It is difficult to get the proportions exactly correct, and deviations can lead to chain termination at molecular weights less than a desirable 10,000 daltons (u). To overcome this problem, a crystalline, solid "nylon salt" can be formed at room temperature, using an exact 1:1 ratio of the acid and the base to neutralize each other. The salt is crystallized to purify it and obtain the desired precise stoichiometry. Heated to 285 °C (545 °F), the salt reacts to form nylon polymer with the production of water.
Wallace Carothers at DuPont patented nylon 66, but overlooked the possibility to use lactams. That synthetic route was developed by Paul Schlack at IG Farben, leading to nylon 6, or polycaprolactam — formed by a ring-opening polymerization. The peptide bond within the caprolactam is broken with the exposed active groups on each side being incorporated into two new bonds as the monomer becomes part of the polymer backbone.
The 428 °F (220 °C) melting point of nylon 6 is lower than the 509 °F (265 °C) melting point of nylon 66.
Nylon 510, made from pentamethylene diamine and sebacic acid, was studied by Carothers even before nylon 66 and has superior properties, but is more expensive to make. In keeping with this naming convention, "nylon 6,12" or "PA 612" is a copolymer of a 6C diamine and a 12C diacid. Similarly for PA 510 PA 611; PA 1012, etc. Other nylons include copolymerized dicarboxylic acid/diamine products that are not based upon the monomers listed above. For example, some fully aromatic nylons (known as "aramids") are polymerized with the addition of diacids like terephthalic acid (→ Kevlar, Twaron) or isophthalic acid (→ Nomex), more commonly associated with polyesters. There are copolymers of PA 66/6; copolymers of PA 66/6/12; and others. In general linear polymers are the most useful, but it is possible to introduce branches in nylon by the condensation of dicarboxylic acids with polyamines having three or more amino groups.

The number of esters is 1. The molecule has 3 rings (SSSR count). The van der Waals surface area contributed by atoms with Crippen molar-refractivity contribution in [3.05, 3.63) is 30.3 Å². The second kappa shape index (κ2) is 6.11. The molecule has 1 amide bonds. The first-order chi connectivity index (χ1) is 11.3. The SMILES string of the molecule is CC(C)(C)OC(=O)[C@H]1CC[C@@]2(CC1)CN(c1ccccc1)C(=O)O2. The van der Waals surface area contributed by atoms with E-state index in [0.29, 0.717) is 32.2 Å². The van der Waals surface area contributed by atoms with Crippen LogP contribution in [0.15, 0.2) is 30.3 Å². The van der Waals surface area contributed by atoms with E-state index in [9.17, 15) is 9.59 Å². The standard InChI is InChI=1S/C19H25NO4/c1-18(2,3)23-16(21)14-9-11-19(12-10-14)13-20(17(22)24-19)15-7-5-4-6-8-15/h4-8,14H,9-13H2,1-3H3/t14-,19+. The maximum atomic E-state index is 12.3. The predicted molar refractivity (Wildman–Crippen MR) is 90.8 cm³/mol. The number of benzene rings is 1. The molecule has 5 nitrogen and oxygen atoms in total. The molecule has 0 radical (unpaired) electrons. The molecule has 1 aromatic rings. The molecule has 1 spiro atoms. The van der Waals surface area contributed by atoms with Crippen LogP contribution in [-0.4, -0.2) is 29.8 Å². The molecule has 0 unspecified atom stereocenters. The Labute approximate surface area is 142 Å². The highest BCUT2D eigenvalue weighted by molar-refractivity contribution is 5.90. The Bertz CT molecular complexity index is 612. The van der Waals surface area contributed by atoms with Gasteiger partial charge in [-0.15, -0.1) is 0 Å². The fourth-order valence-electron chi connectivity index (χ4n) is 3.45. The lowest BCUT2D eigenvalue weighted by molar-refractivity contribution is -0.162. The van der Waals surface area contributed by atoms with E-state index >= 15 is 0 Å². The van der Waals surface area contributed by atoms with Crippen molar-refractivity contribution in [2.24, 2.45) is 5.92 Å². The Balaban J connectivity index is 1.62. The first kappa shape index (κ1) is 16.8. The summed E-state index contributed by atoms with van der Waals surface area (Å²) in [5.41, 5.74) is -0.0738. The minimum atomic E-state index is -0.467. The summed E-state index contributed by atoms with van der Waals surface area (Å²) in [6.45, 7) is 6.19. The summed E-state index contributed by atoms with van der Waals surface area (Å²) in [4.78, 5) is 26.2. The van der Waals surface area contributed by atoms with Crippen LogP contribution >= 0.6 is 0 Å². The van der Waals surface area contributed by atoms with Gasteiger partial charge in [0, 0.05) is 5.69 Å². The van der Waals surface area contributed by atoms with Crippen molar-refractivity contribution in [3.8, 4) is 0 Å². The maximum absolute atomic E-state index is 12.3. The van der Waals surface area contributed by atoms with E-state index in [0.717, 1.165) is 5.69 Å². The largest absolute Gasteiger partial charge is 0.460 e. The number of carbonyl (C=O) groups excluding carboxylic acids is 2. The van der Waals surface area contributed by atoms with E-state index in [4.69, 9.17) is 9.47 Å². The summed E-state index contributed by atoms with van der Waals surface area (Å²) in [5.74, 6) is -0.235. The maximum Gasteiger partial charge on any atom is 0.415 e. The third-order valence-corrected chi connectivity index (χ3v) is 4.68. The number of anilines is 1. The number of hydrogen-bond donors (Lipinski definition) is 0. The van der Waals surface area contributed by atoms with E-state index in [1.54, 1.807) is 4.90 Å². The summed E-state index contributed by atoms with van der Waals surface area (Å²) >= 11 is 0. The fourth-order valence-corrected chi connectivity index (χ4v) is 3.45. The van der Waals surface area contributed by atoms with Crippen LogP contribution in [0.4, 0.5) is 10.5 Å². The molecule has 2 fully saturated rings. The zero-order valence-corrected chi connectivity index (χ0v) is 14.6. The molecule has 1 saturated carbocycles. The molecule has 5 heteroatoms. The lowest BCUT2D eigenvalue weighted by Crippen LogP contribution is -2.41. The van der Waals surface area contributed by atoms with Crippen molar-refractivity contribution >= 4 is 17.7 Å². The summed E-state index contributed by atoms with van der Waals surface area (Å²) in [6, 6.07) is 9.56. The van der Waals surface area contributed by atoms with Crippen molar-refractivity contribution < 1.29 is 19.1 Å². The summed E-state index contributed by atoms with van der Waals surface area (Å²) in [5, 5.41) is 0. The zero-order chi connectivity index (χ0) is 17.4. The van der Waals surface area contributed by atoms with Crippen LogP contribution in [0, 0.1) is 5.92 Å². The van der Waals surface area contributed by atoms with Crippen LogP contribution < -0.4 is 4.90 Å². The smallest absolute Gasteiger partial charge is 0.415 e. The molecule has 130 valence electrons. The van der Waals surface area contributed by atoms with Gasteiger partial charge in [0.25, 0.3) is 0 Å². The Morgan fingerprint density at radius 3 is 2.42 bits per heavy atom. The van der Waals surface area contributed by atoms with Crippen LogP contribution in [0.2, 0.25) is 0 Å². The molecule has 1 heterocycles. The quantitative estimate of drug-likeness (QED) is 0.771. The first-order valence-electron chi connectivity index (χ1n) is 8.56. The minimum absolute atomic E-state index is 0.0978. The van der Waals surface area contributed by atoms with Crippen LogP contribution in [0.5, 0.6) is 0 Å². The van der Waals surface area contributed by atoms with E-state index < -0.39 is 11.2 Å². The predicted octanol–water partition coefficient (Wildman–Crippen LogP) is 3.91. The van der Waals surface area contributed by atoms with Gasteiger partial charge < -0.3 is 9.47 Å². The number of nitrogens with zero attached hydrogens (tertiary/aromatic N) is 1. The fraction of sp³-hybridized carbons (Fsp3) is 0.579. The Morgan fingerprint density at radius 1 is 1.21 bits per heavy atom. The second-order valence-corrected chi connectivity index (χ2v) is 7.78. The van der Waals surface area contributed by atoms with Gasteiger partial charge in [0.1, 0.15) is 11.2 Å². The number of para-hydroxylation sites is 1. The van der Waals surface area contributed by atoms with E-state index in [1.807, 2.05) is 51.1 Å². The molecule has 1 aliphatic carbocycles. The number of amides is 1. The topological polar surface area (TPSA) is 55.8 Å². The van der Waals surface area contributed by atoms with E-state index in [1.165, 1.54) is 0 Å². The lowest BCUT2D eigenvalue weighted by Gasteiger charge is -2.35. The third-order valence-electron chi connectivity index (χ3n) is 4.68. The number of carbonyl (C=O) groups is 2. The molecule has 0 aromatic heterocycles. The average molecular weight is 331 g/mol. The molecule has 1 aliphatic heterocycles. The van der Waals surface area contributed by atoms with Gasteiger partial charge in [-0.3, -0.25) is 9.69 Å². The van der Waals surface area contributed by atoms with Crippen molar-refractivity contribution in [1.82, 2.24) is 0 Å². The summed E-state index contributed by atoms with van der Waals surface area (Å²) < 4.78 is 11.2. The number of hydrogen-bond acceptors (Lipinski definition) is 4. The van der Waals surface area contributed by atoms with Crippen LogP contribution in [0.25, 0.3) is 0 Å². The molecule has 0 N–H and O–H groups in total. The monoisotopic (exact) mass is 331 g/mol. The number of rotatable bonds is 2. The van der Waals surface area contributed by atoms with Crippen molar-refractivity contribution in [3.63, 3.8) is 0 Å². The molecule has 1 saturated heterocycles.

The general reaction is:
Two molecules of water are given off and the nylon is formed. Its properties are determined by the R and R' groups in the monomers. In nylon 6,6, R = 4C and R' = 6C alkanes, but one also has to include the two carboxyl carbons in the diacid to get the number it donates to the chain. In Kevlar, both R and R' are benzene rings.
Industrial synthesis is usually done by heating the acids, amines or lactams to remove water, but in the laboratory, diacid chlorides can be reacted with diamines. For example, a popular demonstration of interfacial polymerization (the "nylon rope trick") is the synthesis of nylon 66 from adipoyl chloride and hexamethylene diamine
The nomenclature used for nylon polymers was devised during the synthesis of the first simple aliphatic nylons and uses numbers to describe the number of carbons between acid and amine functions (including the carbon of the carboxylic acid). Subsequent use of cyclic and aromatic monomers required the use of letters or sets of letters. One number after "PA" for a homopolymer based on one monomer, and two numbers or sets of letters where there are two monomers. For copolymers the comonomers or pairs of comonomers are separated by slashes, as shown in the examples below.